Fig. 1 Cross-section drawing of an actual 6061-aluminum tube-in-fitting joint.

Figure 1 shows a cross-sectional drawing of an actual tubular joint made from 6061-aluminum, furnace brazed using 4047-aluminum brazing filler metal (BFM). Notice how the brazing filler metal (BFM) has formed a nice concave-shaped fillet on the outside of the joint (right side of the drawing) but also displays a nice fillet at the far left (bottom) of the joint. But there are also a lot of trapped-air voids in the middle of the joint. How then did the BFM get all the way down to the bottom of that long braze-joint? Is that even possible?

We were told that a ring of 4047-aluminum was used on the outside of the joint, but the rest of the joint was a bit of a mystery that required investigation.

Question for Readers: How did the BFM get all the way down to the bottom of that long braze-joint? Is that even possible for that externally applied 4047-ring to do that? Aren’t we supposed to be operating with the Rule of Brazing that states: “Feed the BFM from one end of the joint, and inspect the other end of the joint to verify that the molten BFM has pulled all the way through”?

First of all, notice that the joint depth is quite extensive. Using the wall thickness of the inner tube as “T” (thickness), it appears that the tube was pushed down into the fitting to approximately eleven (11) times the wall thickness (“T”) of that inner tube. That’s a long way!

Extensive testing of brazed joints over the years has shown that a full-strength brazed joint is achieved when the amount of overlap is about 3T-to-6T for most metals (EXCEPT aluminum), where “T” is the thickness of the thinner of the two members being joined, as illustrated in Fig. 2. Extensive testing has also shown that when such overlaps are used, any failures to that brazed joint occur in the base metal outside of the joint, and not in the joint itself! Yes, part of the reason is due to the double-thickness of the joint as compared to the single-thickness of the metal on either side of the joint area, but it is also due to the amount of overlap used, since overlaps of only 1-to-2 “T” invariably have failed in the joint itself. Only when the amount of joint overlap exceeded approximately 2.3-to-2.5 “T” (for most metals) was the joint immune from failure in the joint itself. Very interesting results.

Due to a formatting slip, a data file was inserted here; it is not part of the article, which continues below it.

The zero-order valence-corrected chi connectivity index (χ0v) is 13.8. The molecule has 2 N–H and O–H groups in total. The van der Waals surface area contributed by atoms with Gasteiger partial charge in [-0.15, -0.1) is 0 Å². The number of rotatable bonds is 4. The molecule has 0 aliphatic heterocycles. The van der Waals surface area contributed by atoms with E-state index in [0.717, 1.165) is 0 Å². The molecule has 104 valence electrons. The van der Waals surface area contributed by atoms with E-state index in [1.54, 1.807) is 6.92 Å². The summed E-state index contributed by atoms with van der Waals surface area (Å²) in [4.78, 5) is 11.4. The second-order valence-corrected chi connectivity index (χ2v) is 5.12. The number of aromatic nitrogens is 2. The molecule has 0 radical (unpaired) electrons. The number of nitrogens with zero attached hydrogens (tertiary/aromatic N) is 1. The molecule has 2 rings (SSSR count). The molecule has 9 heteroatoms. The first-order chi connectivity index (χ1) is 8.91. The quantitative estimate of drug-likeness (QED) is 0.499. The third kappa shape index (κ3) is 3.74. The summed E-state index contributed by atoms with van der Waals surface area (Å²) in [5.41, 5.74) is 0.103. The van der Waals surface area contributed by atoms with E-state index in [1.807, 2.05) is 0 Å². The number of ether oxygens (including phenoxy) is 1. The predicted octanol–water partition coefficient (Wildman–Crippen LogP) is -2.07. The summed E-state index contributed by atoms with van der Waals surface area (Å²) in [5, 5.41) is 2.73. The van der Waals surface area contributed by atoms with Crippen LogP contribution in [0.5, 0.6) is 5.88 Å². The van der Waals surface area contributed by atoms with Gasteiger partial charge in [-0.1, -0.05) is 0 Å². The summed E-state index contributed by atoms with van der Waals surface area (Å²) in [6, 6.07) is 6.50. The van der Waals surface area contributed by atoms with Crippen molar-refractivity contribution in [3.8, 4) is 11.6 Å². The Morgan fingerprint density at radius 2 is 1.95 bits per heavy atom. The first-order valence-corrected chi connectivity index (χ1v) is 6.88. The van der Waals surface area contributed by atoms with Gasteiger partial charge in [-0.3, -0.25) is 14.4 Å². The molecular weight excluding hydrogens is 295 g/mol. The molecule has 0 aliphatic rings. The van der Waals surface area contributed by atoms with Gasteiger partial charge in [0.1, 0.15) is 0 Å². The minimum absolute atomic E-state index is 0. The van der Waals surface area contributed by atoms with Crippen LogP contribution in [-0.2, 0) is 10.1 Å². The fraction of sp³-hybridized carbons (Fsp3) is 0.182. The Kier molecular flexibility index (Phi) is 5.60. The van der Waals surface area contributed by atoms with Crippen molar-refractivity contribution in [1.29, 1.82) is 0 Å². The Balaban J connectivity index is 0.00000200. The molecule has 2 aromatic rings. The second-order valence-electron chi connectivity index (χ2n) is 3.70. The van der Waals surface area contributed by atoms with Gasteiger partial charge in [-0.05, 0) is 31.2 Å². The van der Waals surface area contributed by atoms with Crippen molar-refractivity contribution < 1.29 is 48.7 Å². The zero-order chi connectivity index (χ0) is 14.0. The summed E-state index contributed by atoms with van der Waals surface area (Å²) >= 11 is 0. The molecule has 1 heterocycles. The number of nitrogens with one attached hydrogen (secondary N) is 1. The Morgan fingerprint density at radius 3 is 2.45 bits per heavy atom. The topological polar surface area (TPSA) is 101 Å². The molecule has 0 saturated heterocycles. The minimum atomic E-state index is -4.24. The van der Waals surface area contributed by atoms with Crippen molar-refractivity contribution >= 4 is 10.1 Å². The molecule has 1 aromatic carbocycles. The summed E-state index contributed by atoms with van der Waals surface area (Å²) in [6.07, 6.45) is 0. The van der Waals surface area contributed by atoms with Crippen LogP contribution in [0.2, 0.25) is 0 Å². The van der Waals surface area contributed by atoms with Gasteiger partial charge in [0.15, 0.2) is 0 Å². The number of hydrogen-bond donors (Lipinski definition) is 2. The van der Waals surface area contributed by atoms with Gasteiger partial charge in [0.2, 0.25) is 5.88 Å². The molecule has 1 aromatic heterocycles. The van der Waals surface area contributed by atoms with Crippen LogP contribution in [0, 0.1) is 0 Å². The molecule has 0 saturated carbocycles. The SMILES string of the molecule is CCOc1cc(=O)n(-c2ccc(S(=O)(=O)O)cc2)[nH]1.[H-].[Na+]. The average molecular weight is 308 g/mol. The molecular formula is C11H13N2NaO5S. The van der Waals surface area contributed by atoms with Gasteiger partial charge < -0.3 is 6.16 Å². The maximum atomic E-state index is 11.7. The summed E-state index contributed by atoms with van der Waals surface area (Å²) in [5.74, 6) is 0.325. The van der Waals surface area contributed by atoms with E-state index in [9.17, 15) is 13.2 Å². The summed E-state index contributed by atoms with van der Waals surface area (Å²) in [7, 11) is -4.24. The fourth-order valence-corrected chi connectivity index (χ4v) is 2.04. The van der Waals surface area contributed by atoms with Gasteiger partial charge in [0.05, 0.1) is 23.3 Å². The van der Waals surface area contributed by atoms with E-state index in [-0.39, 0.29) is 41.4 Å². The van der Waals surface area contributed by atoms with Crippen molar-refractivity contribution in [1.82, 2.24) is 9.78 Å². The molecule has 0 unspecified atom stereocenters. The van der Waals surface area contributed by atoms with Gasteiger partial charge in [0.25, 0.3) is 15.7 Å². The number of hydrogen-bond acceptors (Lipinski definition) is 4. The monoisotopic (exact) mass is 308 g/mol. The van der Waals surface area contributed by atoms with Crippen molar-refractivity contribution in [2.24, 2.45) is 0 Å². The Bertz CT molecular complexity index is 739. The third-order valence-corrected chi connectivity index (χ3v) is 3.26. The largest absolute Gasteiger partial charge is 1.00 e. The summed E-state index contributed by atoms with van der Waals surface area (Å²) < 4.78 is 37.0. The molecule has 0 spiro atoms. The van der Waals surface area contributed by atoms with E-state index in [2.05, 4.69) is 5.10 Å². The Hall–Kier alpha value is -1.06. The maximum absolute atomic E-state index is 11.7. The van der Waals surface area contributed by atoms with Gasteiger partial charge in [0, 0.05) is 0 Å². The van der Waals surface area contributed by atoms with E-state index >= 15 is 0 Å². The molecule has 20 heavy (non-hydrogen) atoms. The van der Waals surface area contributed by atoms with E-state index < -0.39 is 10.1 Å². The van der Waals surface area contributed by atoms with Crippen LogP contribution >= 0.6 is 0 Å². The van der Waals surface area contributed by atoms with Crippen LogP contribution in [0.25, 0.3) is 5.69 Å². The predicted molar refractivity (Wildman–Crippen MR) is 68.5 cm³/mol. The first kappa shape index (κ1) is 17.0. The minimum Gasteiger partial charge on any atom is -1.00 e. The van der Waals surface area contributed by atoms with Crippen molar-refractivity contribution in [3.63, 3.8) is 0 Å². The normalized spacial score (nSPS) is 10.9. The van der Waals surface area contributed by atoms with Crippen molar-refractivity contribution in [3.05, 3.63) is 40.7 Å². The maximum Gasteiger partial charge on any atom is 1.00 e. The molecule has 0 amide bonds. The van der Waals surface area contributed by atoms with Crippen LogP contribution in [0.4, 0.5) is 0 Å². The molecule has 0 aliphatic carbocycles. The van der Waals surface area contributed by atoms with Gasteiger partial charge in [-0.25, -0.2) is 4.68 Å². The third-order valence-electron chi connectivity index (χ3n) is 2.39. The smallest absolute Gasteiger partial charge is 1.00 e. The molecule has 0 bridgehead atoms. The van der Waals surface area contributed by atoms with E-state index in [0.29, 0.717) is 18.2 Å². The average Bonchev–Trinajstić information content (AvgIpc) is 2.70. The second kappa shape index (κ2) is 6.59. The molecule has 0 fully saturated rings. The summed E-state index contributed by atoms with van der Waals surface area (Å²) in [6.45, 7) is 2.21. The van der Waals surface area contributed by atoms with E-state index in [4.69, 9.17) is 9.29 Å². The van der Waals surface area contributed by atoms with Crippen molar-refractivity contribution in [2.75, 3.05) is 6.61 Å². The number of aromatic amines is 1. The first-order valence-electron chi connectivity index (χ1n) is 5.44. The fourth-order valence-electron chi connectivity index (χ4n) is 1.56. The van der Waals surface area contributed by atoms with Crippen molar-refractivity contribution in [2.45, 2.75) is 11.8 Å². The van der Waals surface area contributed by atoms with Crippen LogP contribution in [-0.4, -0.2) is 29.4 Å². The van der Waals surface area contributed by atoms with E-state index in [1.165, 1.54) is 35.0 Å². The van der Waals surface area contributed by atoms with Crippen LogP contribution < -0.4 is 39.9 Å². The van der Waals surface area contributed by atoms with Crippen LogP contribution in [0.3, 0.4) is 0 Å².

Typical amount of overlap of two pieces of metal being brazed together, where “T” is the thickness of the thinner of the two members being joined.

Fig. 2 Typical amount of overlap of two pieces of metal being brazed together, where “T” is the thickness of the thinner of the two members being joined.

Aluminum is the overlap-exception. When similar testing was done for aluminum, the results were uniquely different. Because the melting temperature of the aluminum BFM is so close to that of the parent base-metals being joined, the molten BFM reacts with, and aggressively alloys with, the base-metal (and vice-versa), rapidly forming a strong metallurgical bond and alloy-compositional changes in the joint area — so rapidly in fact, that the molten BFM does not (and really cannot) flow extensive distances through the joint by capillary action. Because of this extensive diffusion and its rapidity, aluminum overlap distances are typically 1T-to-3T maximum!

Aluminum overlaps should be 1T-to-3T maximum!